Comcast NBCUniversal presents an exclusive virtual panel discussion on the new film A Most Beautiful Thing, the highly acclaimed documentary chronicling the first African American high school rowing team in the United States from the West Side of Chicago.

The Twin Cities panel presentation, moderated by Al McFarlane, Insight News Editor, features an exclusive discussion with the film's writer and director Mary Mazzio, team captain Arshay Cooper, Senior Vice President of Community Impact for the Greater Twin Cities United Way Acooa Ellis, and Quinton Bonds, Program Supervisor, Youth and Family Engagement for Change, Inc.

 The panel discussion is 4pm Thursday, February 24th in a special online screening presented by Comcast. Request an invitation to RSVP at or social media platforms.

 A Most Beautiful Thing, is narrated by Grammy and Oscar-winning artist Common, executive produced by NBA Hall of Famer Grant Hill, NBA All-Star Dwyane Wade, Grammy-winning producer 9th Wonder, and directed by award-winning filmmaker and Olympic rower, Mary Mazzio. The inspiring documentary began streaming in September on Peacock, NBC’s new streaming platform, and later debuted on Amazon Prime. Amazon Music also dropped a companion soundtrack produced by 9th Wonder with Anderson.Paak, Rapsody, J-Roc and other high-profile hip-hop artists. The resonance of the film against the backdrop of the past year has been profound, with events and screenings hosted by members of Congress, the NAACP, professional sports teams, college and universities as well as key HBCU institutions, companies, and community groups. The film was nominated for Best Sports Documentary at the 5th Annual Critics' Choice Documentary Awards. 

Mazzio, a former Olympic athlete herself, said “I’m so proud that the British, New Zealand, Australian, German, Dutch, Italy, French, Egypt, Turkish, Canadian and other Olympic teams are supporting the film and activating in profound ways, including the creation of new charitable organizations to support access.”

Now, corporate CEOs are engaging in conversations with the film, digging into access and opportunity as well as the role and obligation of privilege. “Every day, Americans of color face a long list of challenges and oppression, a list too long and too painful to recite here,” said Executive Producer Grant Hill. “With the recent events that have transpired, it is even more meaningful to be a part of a project which shows young Black men, in a positive, human, and hopeful way. The protagonist of the film, Arshay Cooper, and his extension of an olive branch to members of the Chicago Police Department, moved me in deep and profound ways. He is a leader of his generation and his name will be one that soon everyone will know.”

 A Most Beautiful Thing is based on Arshay Cooper’s award-winning self-published memoir, Suga Water, now republished by Flatiron under the title, A Most Beautiful Thing. “As the first Black high school rowing team, we thought we were going to change the sport, just like Jackie Robinson changed baseball… but instead, the sport changed us. It saved my life,” Arshay said,  Seeking to share his experience with a new generation of young people, Arshay now travels the country putting students from under-resourced neighborhoods in boats on any puddle of water he can find. His teammates have become entrepreneurs and small business owners.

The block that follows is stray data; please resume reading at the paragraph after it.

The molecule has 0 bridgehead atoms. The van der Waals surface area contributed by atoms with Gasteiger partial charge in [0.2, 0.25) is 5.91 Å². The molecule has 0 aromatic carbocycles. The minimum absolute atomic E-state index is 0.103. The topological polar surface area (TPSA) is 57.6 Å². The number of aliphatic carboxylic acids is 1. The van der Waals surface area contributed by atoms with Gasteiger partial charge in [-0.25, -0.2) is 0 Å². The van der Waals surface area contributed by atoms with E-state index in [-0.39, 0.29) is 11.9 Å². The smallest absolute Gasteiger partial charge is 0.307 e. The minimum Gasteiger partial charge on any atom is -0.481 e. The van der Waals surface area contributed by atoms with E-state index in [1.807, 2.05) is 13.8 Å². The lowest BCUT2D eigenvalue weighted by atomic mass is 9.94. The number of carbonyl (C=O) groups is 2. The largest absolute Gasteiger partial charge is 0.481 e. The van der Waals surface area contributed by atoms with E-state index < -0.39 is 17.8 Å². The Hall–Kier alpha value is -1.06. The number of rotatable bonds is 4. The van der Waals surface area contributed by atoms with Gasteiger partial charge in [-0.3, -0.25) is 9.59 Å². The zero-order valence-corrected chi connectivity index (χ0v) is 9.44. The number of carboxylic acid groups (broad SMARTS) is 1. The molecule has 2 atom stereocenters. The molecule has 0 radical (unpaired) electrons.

In all of her films, Mary Mazzio, an Olympic rower herself, explores the concept of overcoming obstacles, whether it is a fight for social change (A Hero for Daisy, I Am Jane Doe), or issues of poverty and lack of opportunity (Ten9Eight, Underwater Dreams). Her mission of shedding light on compelling narratives of social significance has made her one of the country’s most prominent socially impactful filmmakers. For her film Underwater Dreams, Mazzio collaborated with the White House and raised more than $100 million dollars in public and private partnerships for STEM initiatives for underserved students. Her last film, I Am Jane Doe, elevated the voices of young sex trafficking survivors, catalyzing bipartisan federal legislation signed by the President in 2018 as well as legislation abroad. All of Mazzio’s films are about ordinary people doing extraordinary things – defying expectations and challenging assumptions of who and what they can achieve.

Called one of the best documentaries to unveil at South by Southwest by Brian Tallerico of Roger Ebert, A Most Beautiful Thing is an amazing story.

A Most Beautiful Thing explores not only the safety these young men found on the water where, as Cooper reflected, “we were in a place where we could not hear the sound of sirens”, but the trauma of violence and cyclical poverty, examining how these young men were able to support each other in reimagining a different future for themselves’ The film reveals how rowing and the water provided the backdrop for that opportunity. These young men came together, after 20 years out of the boat, to race this past summer, not only to celebrate the team’s founding, but the fact that they are still alive. 

 For more information about the film:

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